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THE RIPENING YEARS.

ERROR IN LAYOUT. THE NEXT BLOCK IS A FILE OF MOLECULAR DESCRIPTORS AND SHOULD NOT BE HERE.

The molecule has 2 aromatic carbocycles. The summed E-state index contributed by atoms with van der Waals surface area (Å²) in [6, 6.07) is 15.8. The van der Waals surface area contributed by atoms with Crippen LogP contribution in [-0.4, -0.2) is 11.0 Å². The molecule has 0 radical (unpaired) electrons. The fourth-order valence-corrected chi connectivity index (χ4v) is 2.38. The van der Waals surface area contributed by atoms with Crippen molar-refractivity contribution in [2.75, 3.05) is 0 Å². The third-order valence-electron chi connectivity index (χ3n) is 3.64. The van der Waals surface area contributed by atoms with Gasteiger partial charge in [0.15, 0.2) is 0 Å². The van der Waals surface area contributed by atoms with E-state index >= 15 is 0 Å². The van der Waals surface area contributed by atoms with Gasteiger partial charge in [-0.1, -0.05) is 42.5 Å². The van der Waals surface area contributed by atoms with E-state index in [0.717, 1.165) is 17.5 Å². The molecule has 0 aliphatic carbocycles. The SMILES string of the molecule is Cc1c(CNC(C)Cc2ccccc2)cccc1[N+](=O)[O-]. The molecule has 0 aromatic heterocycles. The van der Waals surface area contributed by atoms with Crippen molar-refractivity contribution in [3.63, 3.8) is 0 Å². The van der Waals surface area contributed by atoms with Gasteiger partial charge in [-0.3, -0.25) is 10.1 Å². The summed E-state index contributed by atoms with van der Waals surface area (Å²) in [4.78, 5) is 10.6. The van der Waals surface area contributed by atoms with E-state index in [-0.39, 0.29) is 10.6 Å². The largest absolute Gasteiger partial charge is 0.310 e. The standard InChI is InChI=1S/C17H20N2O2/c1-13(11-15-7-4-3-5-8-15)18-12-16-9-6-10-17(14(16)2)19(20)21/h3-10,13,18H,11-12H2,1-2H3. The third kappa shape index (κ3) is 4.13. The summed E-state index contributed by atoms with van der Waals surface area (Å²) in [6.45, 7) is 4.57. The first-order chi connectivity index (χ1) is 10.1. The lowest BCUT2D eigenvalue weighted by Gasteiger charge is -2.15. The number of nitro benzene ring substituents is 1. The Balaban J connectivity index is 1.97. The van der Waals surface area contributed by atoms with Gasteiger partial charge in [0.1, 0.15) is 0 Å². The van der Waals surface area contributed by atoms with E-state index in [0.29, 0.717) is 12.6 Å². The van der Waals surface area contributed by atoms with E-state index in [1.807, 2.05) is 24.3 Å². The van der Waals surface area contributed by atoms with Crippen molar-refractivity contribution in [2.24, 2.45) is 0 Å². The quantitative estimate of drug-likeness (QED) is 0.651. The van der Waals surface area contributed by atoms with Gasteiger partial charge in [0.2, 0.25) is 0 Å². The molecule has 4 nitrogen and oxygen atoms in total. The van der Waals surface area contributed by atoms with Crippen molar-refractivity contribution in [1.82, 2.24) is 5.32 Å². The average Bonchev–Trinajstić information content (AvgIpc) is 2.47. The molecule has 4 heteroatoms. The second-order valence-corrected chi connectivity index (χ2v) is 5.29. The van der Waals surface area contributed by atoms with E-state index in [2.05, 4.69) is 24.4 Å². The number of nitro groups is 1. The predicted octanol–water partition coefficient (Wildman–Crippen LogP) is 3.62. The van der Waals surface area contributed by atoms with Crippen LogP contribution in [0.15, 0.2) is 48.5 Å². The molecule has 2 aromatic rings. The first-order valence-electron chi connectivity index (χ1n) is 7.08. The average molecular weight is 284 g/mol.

In iptU y all that poets sing About u childhood's happy hours. It seems to me that ev'ry spring Bring! greener felds and sweeter flowers. The foliage upon the trees Seems greener as It reappears; There's something In the very breeze That grows more sacred with the years. Somehow with each succeeding June New limters come Into the sky, Some subtle chord In nature's tune Sounds sweeter a the years roll by. V. H. Wilson In Four Track News. t FOR LOVE lly F. Copyrighted, W3, by Tht Norma Hildreth sat up In the ham mock and looked with Increasing won dtr at the open letter In her hand. Years ago, she did not stop to think how many, she and the writer of this letter had heen college classmates and his fiance had heen a friend of hers. That the engagement was broken she had long known, though who had taken the first step she was ignorant. But and she turned to the signature and read it again, "K. K. Langford," It looked as his writing did, when for a few brief months af ter graduation they had carried on a desultory sort of correspondence, but and she caught her breath with a little gasp, hadn't she heard that he was dead, killed by a landslide, or an explosion or something In the far away state where she knew that he had gone after his graduation from the law school. This was his writing and that was his name; he was In the land of the living;, ho wanted to come to see her. She read It all over again slowly, as she sometimes used to do her Latin, In the hope that It would soak In. Here was this fortune, the figures tianced before her fantastically, Into which he was to. come, If by the first of r.e:.t year ho was married. Ho was asking her to help him; ask ing her, Norma Hildreth, to bo his wife In the eyo of the law that n for tune might be realized; that done, tho money once firmly In her possession, half of It and a divorco should bo hers. Such was tho situation as ho had submitted It to her. Why should she consider it for a moment? Hero with her aunt she had a home, Hut some time it would be broken up; the llttlo property would go, and ought to go to her cousins, and what would become of her? "Then there's Lena longing for a chanco for her boy, anil Carol with her musicoh, wouldn't it be lovely to do things?" She leaned hack In the hammork and closed her eyes all of her life the had coveted money and figured what it would do for her dear ones well, she would write to him, tell him to come and see her, he might have changed so that tho plan he proposed would be utterly Impossible to her. It would soon be time to get supper and she must write to Mr. I.angford now, while what sho wanted to say was clearly in her mind. Sho would consider It as a business proplstlon ind would see him at her aunt's home whenever he might find It con venient to call. She read the short sote hurriedly and decided that it was formal and non-committal nougb; then she sealed it hastily, that she might not be tempted to change It She bad put her band to the plow and would not look back. At supper that evening she was so preoccupied that sho scarcely noticed ker uncle's troubled look, until Elsie isked, "Does your head ache, papa?" "No." "But you haven't eatod your toast," Looked with Increasing wonder at the letter in her hand, aid Toddles, who fr some time had had coveteous eyes on the cream toast that Norma hail prepared for her oncle. Mr. Williams pushed the plata toward the eager little bands with a brief, "There, Toddles, eat It I don't want It" "Are you not feeling well?" asked Mrs. Williams as she peered anxiously iround the tea pot "Oh, yes, well enough. Things got kind of mixed at the store." Norma knew how ber ancle had been straining every nerre to meet i t OR MONEY It. HEKK. Authan rublUMnj Company the interest which fell due in Septem ber and then there would be more interest In March and in September again, and some time would come the notes themselves. "Uncle Rube has been so good to me," she said to herself as she wiped the dishes that Elsie washed. "Elsie, what would you do If you had a thousand dollars, oh, more than that; all the money you wanted?" "Me? Oh, I'd study music and take the whole family to the mountains She felt half sick with trie fear of what this ride might mean. and pay off papa's debts and hire a girl to do the dish washing." "That would be pretty nice, wouldn't It?" "You'd better guess It would." Norma felt the letter in her apron pocket and decided tliut sho would mail it. Two weeks afterward a tall, broad shouldered man with a firm chin and steady gray eyes, was helping Norma into the carriage that tho boy from the livery stable had just driven up. Mr. Langford bad come the day b foin. a:id that evening had boon spent with the Williams' who all agreed that Nornia'a class mate was a very Interesting man. As Norma held out her cold, tremb ling hand she felt half sick with the fear of what this rldo might mean. This man was so big and strong, so deferential and so masterful. She was glad that she had known him as she had, and thankful for the honest respect she had always felt for his unsullied manhood. Over the smooth road they sped. Norma sought wildly for something to say, hut found no middle ground be tween the platitudes that her lips would not utter and the purpose of this drhe, and that she could not first touch upon. But the man beside her was talking, he might be saying something that she ought to hear. Very qutet his voice was as he told her about his life In the West, about the practice he had tried to build up, about what their class mates had done and were doing. As Norma felt the quiver of her excited nerves throbbing Into quiet she relaxed her tense muscles and lenned back, thank ful that this man was giving her a little time. "You knew about Ressle?" he was saying Bessie had been his fiancee in those college days. "1 never knew which one of you did It." "We both did, I guess," he answer ed and his voice had a far off sound. "I was a long way off and working hard It takes a long time for a young fellow to build up a paying practice an honest one and then she began to go with Johnson and that Hadringham and I don't know who else." "Yes?" It was the Inflection more than the word that helped him on. "Well, I heard of It. 1 was angry with her and angry with myself It didn't seem Just fair she had waited for me a long time but there were tho college debts, and when they were paid I couldn't ask her to come out. to that far away country to noth ing better than I could offer her." "But if you loved each other" Norma becan and then the purpose of this drive struck her dumb. "Yes," he went on with what Nor ma almost felt to be omlnnus quiet "but we grew apart Instead of to gether. People talked, you know, I was proud and so was she, and well the bubble burst." Some way Norma's vision began to clear.. She clutched at the bows ot the buggy and clasping one of them tlcht she plunged In. Ijff fc Jnjf " ' f PfinP' "Mf. I.angford, It seems this wa;j !o "har"8 7llZonS? Have'S laid the matler before" " herP Per ! haps" I His aulet voice Interrupted her "Miss Hildreth, It is of no use to tall of Bessie or of any one else. Whet I Unew of the provisions of Roger'i will I did not hesitate in my choice Do you suppose there are no girls it the town where I live? I didn't neei to come a thousand miles to get i girl, but I wanted you. Don't yoi understand? In college I liked yot next to Bessie my love for her ii dead, but, Norma, don't you under stand? I love you. I take back th proposition I made. When I wroti that letter, I knew that you were th only girl I would wish to share in thi i arrangement suggested but until . came I did not know that I was real ly in love. Sink the business part li the depths of the sea; try to love mi a little, Norma, for I want you to bi my wife for good and true." Norma's heart gave a bound. Lang ford's arm drew her close as shi sobned out her answer. PRAISES CHILDREN OF JAPAN Writer Enthusiastic Over Infants o Flowery Kingdom. A recent book on tho children o various countries says: "A baby Jap anese girl is the most delightful crea ture you can possible Imagine; a radl ant, happy, beautiful butterfly. She ii rarely known to cry, for she is rarel; slapped. WThat mother could havt the heart to touch so dainty a bios som as the childflower of this land o flowers? The baby girl loves fun; shi loves toys, sweets and tea in littlt cups; she loves to smoke, with I funny pipe made of brass and kepi in her sleeve; and, above all, sh loves her big, round-headed doll. Sht it wonderfully playful and gentle, thin child, always Ideally dressed and at : the well known American heiress, to ways self-possessed. She has tht the duke of Roxburghe of Scotland Is loveliest mouth and teeth and twinkl announced. lng black eyes, and she knows It, too The duke's name Is Henry John In The smallest Japanese wants to b nes-Ker. He Is 25 years old and bears beautiful; each baby girl has hei the following titles: Marquis of Rox dainty lacquer box of rouge and pow I burghe, earl of Kelso, Viscount Brox der, she Is like some wonderful fantas ' mouth, Baron Roxburghe, Baron Ker tic tropical blossom, somo dear little of Cessford and Caverton in Scotland, dragon fly. And her hair how blacljKarl Innes of the United Kingdom, a it is, with blue lights, and shinlni baronet of Nova Scotia, and a lieuten whore it Is stiffened and gummed it ant In the Royal Horse Guards. loop and bands till it seems to reflect the gold lacquer and coral-tipped pini that bristle around her head! Greai competition goes on between girls ai to whose hair shall be most becoming ly arranged, whose the smoothest am! most glossy, whose girdle shall be the most gracefully tied and whose dresi shall possess tho most harmoniou! effect." Would Not Touch the Pig. A recent traveler in Somalilana gives the following curious incident showing the .Mohammedan hatred for pigs: "We shot two wart hogs, one a particularly big boar. Alan wished to keep the tusks, but, of course, none of the Somalia would touch tho un clean animal. At last a bribe of 2 rupees Induced tho Midgan woman to cnop t lie tiisus out with a hatchet. Even thou she would not touch them and with the help of two sticks, which she used like a pair of tongs, pui mem on a camei. . men more was a long dispute about the hatchet. No one would touch it; it had been deftt od. Of course this was pure affectation and playing to the gallery on the ayahs part At home with her t ve tribe she would have gorged all the pig she could get. But It flattered the Soma is and we marched off, the nyu.i limning me natcnet at arm s length as if it were going to bite her." Two Views of a Marriage. These verses are to lie road twice; one as printed, then tho first ami third and second uml fourth lines. It will be Keen that they clve quite opposite meanlugr j aeeimllnKiy as they are read. T 1 1 man iiinut lead a happy lire Who Is directed by his wife; Whe'a freed from matrimonial chains Is sure to suffer for his pains. Adam of old could find no peace t'ntll he saw a woman's face; Whrn Kve was given for a mats, Adam was In a happy state. In all the females' hearts appear Truth, darling of a heart sincere; Hypocrley, deceit and pride. Ne'er known In woman to reside. What tongue la able to unfold The worth Inj woman v behold? The falsehood that In woman dwell Is almost Imperceptible. Fooled he the foolish man, I say. Who will not yield to woman's swy Who changes from his singleness Is sure of perfect blessedness. Corncob Sidewalks. A man who has been traveling In Iowa has hit upon an odd use of corncobs. He says: "I made a trip throughout a big part of Iowa recent ly, and I found several grain ship ping towns that had corncob side walks. In spite of what one would think about it, robs make a pretty good walk. They are a little rough at first, but when the cobs become trampled down the walk is smooth." New York Tribune. Dry District Ruse. Rodrick That druggist had a great scheme for putting a "stick" In his tod a water. Van Albert What was It? Rodrick Why, he soaked the straws in liquor and all his customers tasted It and thought It was the glass. Privations of the Poor. A slum Inspector .old the Glasgow Municipal Commission on the Hous ing; ot the Poor that on some occa sions he had found families sleeping In tiers the parents on the floor, tl en a mattress, and a layer of chll djen on the too. 1 ......... MAY COELET, HEIRESS I IS TO WED i The engagement of Miss May Goelet, LORD ROBERTS A HARD WORKER. British Commander-in-Chief a Man of Much Energy. Karl Roberts, the comniander-ln-cliief of the British army, is a man of Indomitable energy and tireless Indus try. During his tour of Scotland, which began on Aug. 9 and ended on tho ilA. he had nearly thirtv insnec- tiong ... mak(, Aft.,r traveling all nieht , i,mii,,i, , c-tn,.t.i .vnrt on hnr and a half after arrival, having three engagements for the Sunday. He in cluded among his engagements a visit to the new naval base at St. Mar garet's Hope and landed on Inchkeith, the guardian fortress of (lie Forth. His itinerary extended as far north as jnV)l. rness, and eighteen cities and towns were included in his tour. A slior- stay at Stohs camp, where about iO.000 men were under canvas, con- clU(kl(, h,s lhwm fortn,B,lt- John w Gates Bon Mot In Sarat(lga thpy arP MUne: of a jo8t pt.rpi.tratC(, by John w. Oates at the n(MJ ot Juhn A I)raUe. The na-L,,, wpre sluing ()n the veramla of Gates). mtt at the Gran,, Unlon h()tHl whe a New York iotter wa9 han(le(1 t0 Mr Drake ,t wa9 a(lvlces from his broker. "Great Scott!" he ejaculated, as he read off the list of purchases for his account, with the usual polite suggestion about errors and omissions excepted. "I've got stocks to burn." lazily lifting one leg across the other, Mr. Gales drawled out: "Don't see how you're going to burn what Is so heavily saturated with water." Spends Life in Doing Cood. One of tho most picturesque char acters Ii Europe Is the Countess Schlmmelmann ot Denmark. She de votes her life to missionary work. For sight years she has traveled extensive ly in heathen lands. She sold nearly ill her property and with the proceeds bought the Pigeon, a vessel with which she visited fifty-seven cities in fifteen countries, preaching the Gospel to sailors and the poor. She has found ed religious journals In England and America. A German publisher gave her 50,000 marks for her memoirs. She Is not on good terms with her rela tives, who do not share her views, but she has adopted three children and Riven them her name. Noted Lifesaver. The captain of a lifeboat crew holds 1 seat In the British parliament. He is MaJ. Iesley of the Isle of Wight. nd while at home he is an active worker wherever the services of his ;rew are required. A short time ago be earned glory for his boat by swim ming from it to a sinking French ves lei with a lifeline. This brought the thanks of the French government to Ihe crew In general and the gallant Foung major In particular. Soldier Wins Wealthy Bride. Miss Catherine Colfelt. granddaugh ter of the late James McManes. the ihrewd politician and financier of Philadelphia, whose millions will even tually revert to her. Is In San Fran :!sco en route . to Yokohama, where he Is to become the bride of Lieut. Earl Taylor of the Eightieth company. Soast artillery. Rtatloned at Manila. Hiss Colfelt has the distinction of hav ing refused offers of marriage from ;wo Grecian princes, George and An-lrea. . . . . TO MILLIONS. WHO WEALTHY SCOTCH DUKE He Is the only marriageable duke in Scotland, has a career free from scan dal, and a rent roll of about $300,000 a year. Miss Goelet is reputed to be the heiress of $20,000,000. In appearance she is petite, and wears a charm of manner. Sho 1$ a bright conversation alist. She dresses exquisitely, and has seen just twenty summers. Her moth er and mother's sisters have always been noted for their beauty and charm of manner. NOTED BELGIAN IN AMERICA. Ex-Mayor of Brussels Will Lecture In This Country. Ex-Mayor Charles Buls of Brussels has come to America to deliver a course of lectures, one series of which will be on the Congo Free State In re lation to the recent attacks of the Eng lish and German public against the ad ministration of King Leopold. It is also expected that he will lecture on the principles and problems of munici pal art. He is well known as a writer en travels in Siam, Greece and the Congo country, but Is best known as nn art critic, with particular reference to tho field of municipal art. He had much to do with the rebuilding of Brussels, making it In his administra tion one of the finest cities In tho world. PREFERS STAGE TO FORTUNE. Half Million Dollars Could Not Tempt Margery Rogers. Margery Rogers, the girl who had the choice of giving up the stage or forfeiting a $.',00,000 bequest, has chosen tho stage. Jacob Rogers, the millionaire locomotive builder, who gave over $7,000,000 to the Metropoli tan Museum of Art. made a stipula tion that his grandnlece should for sake the stage before receiving a cent or his money. This was done before his death and the girl told him that she would not give up her profession for ail his money. So she was cut off. She Is only 16 and hasn't even yet got in engagement, yet she Is satisfied and hopes for a career before the foot lights. She Is a favorite with Sir Thomas Llpton. Society to Work Among Criminals. Rev. Edward A. Fredenhagen of To peka, Kan., has organized a society, with local organizations In Kansas, Missouri. Colorado and Oklahoma, whose objects are the prevention of crime, reform in criminal law and prison management, evangelistic work in prisons and the assistance of dis charged prisoners by securing work for them. The Society of the Friend less, as It Is called, has been of sub stantial service to hundreds of prison ers, besides contributing materially to the Introduction of several reforms In criminal laws. A Helpful Word. Edith had an errand to the kitchen and was feeling ber way through the dimly lighted room, when she was 3tartled by seeing Ellen, the cook, seated at one side of the window and opposite to her a man. "Oh. Ellen!" she cried, "I beg your pardon! I did not know you were engaged." Not yet. Miss Edith," cried Ellen, In haste and confusion. The next week Ellen told her mistress to look for another cook, as she expected to be married very soon. Grades of Goodfellowship. Henry Lnbouchere was once asked what he called the prince of Wales no King Edward when he dined at Marlborough house "Well." said Lahby, "when the soup comes on I address h'm as 'Your royal highness.' The fish often softens the reserve, and I get a little chummier, and often as not 1 call him 'Wales.' During the entrees and joints I get quite familiar and he becomes "Eddie," while he slaps me on the back and dubs me tabby''" Consumption of Eggs. Prof. Thompson, who is a statists elan of reputation, has discovered that in the city of New York each family of five persons consumes on an aver age four eggs a day. In Chicago, if it Is accepted that the city has reached a population of 2,000,000, the rate of egg consuming Is higher, and every person in the city manages to consume one whole egg each day la the year. Needed for a Picnic. A spot on the edge of the woods, with water near. Several persons with a sense of humor. A camp fire where corn and potatoes may be roast id and coffee boiled. A red tablecloth and little red-fringed napkins. Wood en plates, knives, forks and spoone All sorts of sandwiches, carefully packed and wrapned In waxed paper. Has Many noocrs. Tho lord high steward to the Kaiser boasts of no fewer than seventy or ders, which were conferred upon him by his own and foreign sovereigns. The chancellor of the empire, Count Buclow, follows second best, wltlj sixty orders. An Old Soldier's Experience. Dennard. Ark.. Sent. 7th. Mr. E. 3. Hicks, merchant of this place, has written for publication, an account of a personal experience, which is very Interesting. "I am an old Federal soldier, writes Mr. Hicks, "and shortly after the close of the war I was taken sick. 1 had aches and pains all over me, fluttering of the heart and stomach trouble. I Just simply was never a moment without pain. I could not sleep at night, and I was always tirea and tearfully weak. "I tooK medicine all the time, but for a long time I was more dead than alive. Altogether I suffered for over twenty years, and I believe I would have been suffering yet, or in my grave, It I had not read of Dodd s Kid ney Pills. "I got an almanac which told me of this remedy, and I bought some of it I started with thrco pills a day, but increase! the dos9 to six pills a day. I had not used many till my pains be gan to disappear. I kept on and now I can sleep and eat as well as ever I could, and i feel like a new man, with no pains or aches left. "I will always recommend Dodd'a Kidney Pills, for they are r. wonderful remedy." Somehow the things we imagine would make us perfectly happy are always possessed by others. If vou wih beautiful, clear, white clothes use Hod Cross Bull Blue. Large 2 oz. package, S cents. "Figures never lie" in the hands of a poor accountant. You never hear any one complain about "Defiance Starch." There Is none to equal it In quality and quan tity. 16 ounces, 10 cents. Try it now tad save your money. Too Great a Risk. An Insurance atont called at the house of a newly marrleu gouple and during tho conversation urged the hus band to take out a policy, hut when he heard the lair young wwe pay to her husband, "es, do so, Charlie, and I'll bake you some nice pastry for your supper," ho stood a moment, as If con sidering the risks, and then he closed his book and fled. New York's Population in 1900. The population of New York In 1908 was 3,437,202, of whom more than three-fourths were foreign-born or of foreign parentage. Precipice Has Immense Drop. The Myllng Head precipice In Stro moe, one of the Karon Islands, has a sheer drop of 2,200 feet from crest to ea. Company Owns Many Steamers. The Irrawaddy Flotilla company owns the record number of steamers tor any one company 118 In all. Few Wild Elephants. Them are certainty not more than 10,000 wild elephants left, against quarter ot a uimuui in is a. To Retire Professors. Yale professors will hereafter he re tired from service, except lu special cases, at 68 years of uue. DOCTOR SAID "Quit Wrong Food and Eat Grape Nuts." An Illinolsan who has been through the mid says: "Last Spring I was so bad with Indigestion I could not digest even soft cooked eggs and doctor said I must eat predlgcsted food and pre scribed Grape-Nuts. I changed for the better before I had used one package, eating It three times a day. "My Improvement on Grape-Nuts food was so wonderful that I con cluded to use your food drink Post urn In place of tea and to make a long tory short I have not been without Grape-NuU and Postum since and my present health proves my doctor's wisdom in prescribing Grape-Nuts. I have got strong as a horse and well and I owe It all to your delicious food and Postum." Name given by Pos tum Co., Battle Creek. Mich. In the making of Grne-Nuts food all the Indigestible starches of the grain are transformed Into Post Sugar. Every particle of Orape-Nuts Is digest Ible In the weakest stomaclL Physi cians have never found a stomach too weak; to digest and assimilate 1L Look in each package for a copy of the famous Utile book. The Road to